Plot summary: Cinder, the cyborg mechanic, returns in the second thrilling installment of the bestselling Lunar Chronicles. She’s trying to break out of prison—even though if she succeeds, she’ll be the Commonwealth’s most wanted fugitive.
Halfway around the world, Scarlet Benoit’s grandmother is missing. It turns out there are many things Scarlet doesn’t know about her grandmother or the grave danger she has lived in her whole life. When Scarlet encounters Wolf, a street fighter who may have information as to her grandmother’s whereabouts, she is loath to trust this stranger, but is inexplicably drawn to him, and he to her. As Scarlet and Wolf unravel one mystery, they encounter another when they meet Cinder. Now, all of them must stay one step ahead of the vicious Lunar Queen Levana, who will do anything for the handsome Prince Kai to become her husband, her king, her prisoner.
However, because Scarlet follows a new set of characters (for a while, anyway) it almost starts afresh and you're left with the usual drudgery. After the story gets going, the narrative flits between Cinder and Scarlet but even Cinder's story is active and reasonably fast-paced.
I really like the over-arching storyline with these books. A potential war between Earth and the Lunars, in a world where androids and spaceships are almost common place. I'm not entirely sure this series really needs the fairytale aspects as I think the plot would be strong enough to stand alone, and sometimes the Red Riding Hood and Cinderella links are a bit forced. It seems like Marissa Meyer struggled a lot to get the wolves into the story, and the method used 'clunks' a little. I almost mean this in a positive light, as it's a strong story, but it tries just a tad too hard in that respect.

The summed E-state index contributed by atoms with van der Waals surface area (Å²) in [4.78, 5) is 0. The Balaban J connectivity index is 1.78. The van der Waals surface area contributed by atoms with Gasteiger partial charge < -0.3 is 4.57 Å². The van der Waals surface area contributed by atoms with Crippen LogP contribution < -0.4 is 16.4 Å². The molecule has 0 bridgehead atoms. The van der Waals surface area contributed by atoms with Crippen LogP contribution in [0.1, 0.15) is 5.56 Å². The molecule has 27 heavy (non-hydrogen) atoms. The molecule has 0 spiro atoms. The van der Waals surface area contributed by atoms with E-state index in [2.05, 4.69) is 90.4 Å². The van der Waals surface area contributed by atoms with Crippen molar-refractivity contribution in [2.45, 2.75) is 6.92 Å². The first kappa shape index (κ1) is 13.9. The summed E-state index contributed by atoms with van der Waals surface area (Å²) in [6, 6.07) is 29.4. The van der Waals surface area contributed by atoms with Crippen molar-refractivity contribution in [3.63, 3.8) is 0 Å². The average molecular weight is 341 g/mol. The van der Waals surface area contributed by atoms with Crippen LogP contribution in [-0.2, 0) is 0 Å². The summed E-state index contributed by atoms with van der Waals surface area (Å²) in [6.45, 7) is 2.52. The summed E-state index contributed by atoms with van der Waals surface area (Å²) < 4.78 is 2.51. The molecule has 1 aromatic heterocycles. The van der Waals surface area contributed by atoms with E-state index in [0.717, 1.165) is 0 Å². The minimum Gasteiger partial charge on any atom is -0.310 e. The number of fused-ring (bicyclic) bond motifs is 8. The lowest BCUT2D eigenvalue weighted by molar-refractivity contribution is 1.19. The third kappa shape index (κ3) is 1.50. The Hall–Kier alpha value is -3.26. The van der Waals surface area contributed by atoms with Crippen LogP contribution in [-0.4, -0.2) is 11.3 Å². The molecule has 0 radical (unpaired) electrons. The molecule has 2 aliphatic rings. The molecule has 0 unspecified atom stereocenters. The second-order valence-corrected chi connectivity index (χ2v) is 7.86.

There are parts of this story that are surprisingly brutal for a YA novel. I was genuinely almost shocked by some of the goings-on in this book and I'm not ashamed to admit that I teared up at one particular part. I don't think it was there as a cheap trick to purposefully shock the reader either. It's not pleasant, but it forms a necessary part of the story and it's written really well.
My only criticism is that it's very difficult to differentiate Cinder and Scarlet. If they were engaging in dialogue and their names were scrubbed out, I'm not sure I could tell which was which. Maybe it's because they don't have much contact with each other and therefore there wasn't much need for character development, but their personalities are very, very similar. They're almost interchangeable. Now that I think about it, so are Wolf and Captain Thorne, two of the male leads. It didn't ruin the book for me, but it was definitely noticeable.
I'm already eyeing up Cress on Amazon, which appears to have a Rapunzel theme, judging from the cover. This series has its faults, but they're very minor and they're outweight by the general goodness that is the Lunar Chronicles series. It has a unique storyline and it's fast-paced with the odd smidge of heart-break. Highly recommended.
Read my review of Cinder (which apparently I did write) here.